I used Coldbore as the software, modelling the Sako Powerhead II .308 factory ammo. This has box figures of 168gr projectile weight, 2559fps muzzle velocity and a G1 BC of .470 – I loaded this into the system and ran the figures.​2​

The first graph shows us the drop, from the muzzle, out to a 100 meter zero for two different scope over bore heights – 3.5cm, representative of many hunting rifles, and 6cm – much higher and closer to modern, long-range tactical scopes on high rings that are being put together.

Basically, as expected, both start at the expected offset, (3.5, 6cm) rise over the line of sight and then drop back down into the 100m zero.

We will note that the 3.5cm offset gets up to the line of sight (where your crosshairs are) at 40 meters, while the higher offset of 6cm takes until 70 meters until the projectile is at where you would be aiming.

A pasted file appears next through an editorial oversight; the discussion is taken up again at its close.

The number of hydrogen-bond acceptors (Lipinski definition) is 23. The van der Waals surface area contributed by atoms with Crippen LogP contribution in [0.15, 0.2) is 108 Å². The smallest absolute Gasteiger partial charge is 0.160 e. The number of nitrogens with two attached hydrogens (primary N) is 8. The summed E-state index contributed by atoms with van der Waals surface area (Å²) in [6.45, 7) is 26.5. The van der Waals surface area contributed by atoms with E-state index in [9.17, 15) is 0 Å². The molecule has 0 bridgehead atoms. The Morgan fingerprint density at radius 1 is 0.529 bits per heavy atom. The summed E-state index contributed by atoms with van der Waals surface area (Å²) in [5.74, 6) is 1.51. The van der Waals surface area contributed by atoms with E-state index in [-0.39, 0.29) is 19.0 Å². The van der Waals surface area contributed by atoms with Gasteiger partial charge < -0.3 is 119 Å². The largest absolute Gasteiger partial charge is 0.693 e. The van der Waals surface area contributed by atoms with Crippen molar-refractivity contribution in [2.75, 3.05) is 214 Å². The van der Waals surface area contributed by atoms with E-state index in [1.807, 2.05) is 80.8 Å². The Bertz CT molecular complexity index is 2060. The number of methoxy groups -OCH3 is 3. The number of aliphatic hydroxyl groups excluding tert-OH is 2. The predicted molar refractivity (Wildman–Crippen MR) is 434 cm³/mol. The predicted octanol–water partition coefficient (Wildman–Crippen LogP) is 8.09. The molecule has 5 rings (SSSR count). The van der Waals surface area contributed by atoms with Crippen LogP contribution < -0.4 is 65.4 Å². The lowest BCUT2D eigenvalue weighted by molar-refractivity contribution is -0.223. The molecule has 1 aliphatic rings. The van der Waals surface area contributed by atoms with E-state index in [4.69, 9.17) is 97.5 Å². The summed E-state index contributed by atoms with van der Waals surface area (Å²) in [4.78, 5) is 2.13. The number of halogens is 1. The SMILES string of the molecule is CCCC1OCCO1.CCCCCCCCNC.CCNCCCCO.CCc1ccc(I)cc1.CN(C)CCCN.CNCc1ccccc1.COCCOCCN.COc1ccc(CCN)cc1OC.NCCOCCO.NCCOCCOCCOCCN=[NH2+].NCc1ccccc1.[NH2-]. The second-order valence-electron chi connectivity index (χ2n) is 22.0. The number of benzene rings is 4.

In both cases, if the projectile is still below your line of sight/aim – what are you going to need to do to hit the target where you expect? Aim high. Now it might become clear why a lower mechanic offset for the purposes of close bush hunting might be desirable. The less to offset to start with, the closer the projectile is going to be to the point of aim, especially at those super close shots.

Some of you, no doubt are thinking – ‘well it’s only 1.4cm at 20 meters, what’s the issue?’ – and, to a certain extent, you would be right – if your scope has a 3.5cm offset. Many modern rigs are more than that. And, we are assuming you hit exactly where you aim at, while standing, in what, at that distance is potentially a snapshot, and your zero is perfect… and.. and… and..

At best, you just hit a little low. Oh, but wait – it’s so close you decided to shoot between the eyes. So a couple of centimetres would be where? The jaw potentially?

Assuming a 100 meter zero.

OPBZ, MPBR, walking zero and it’s effect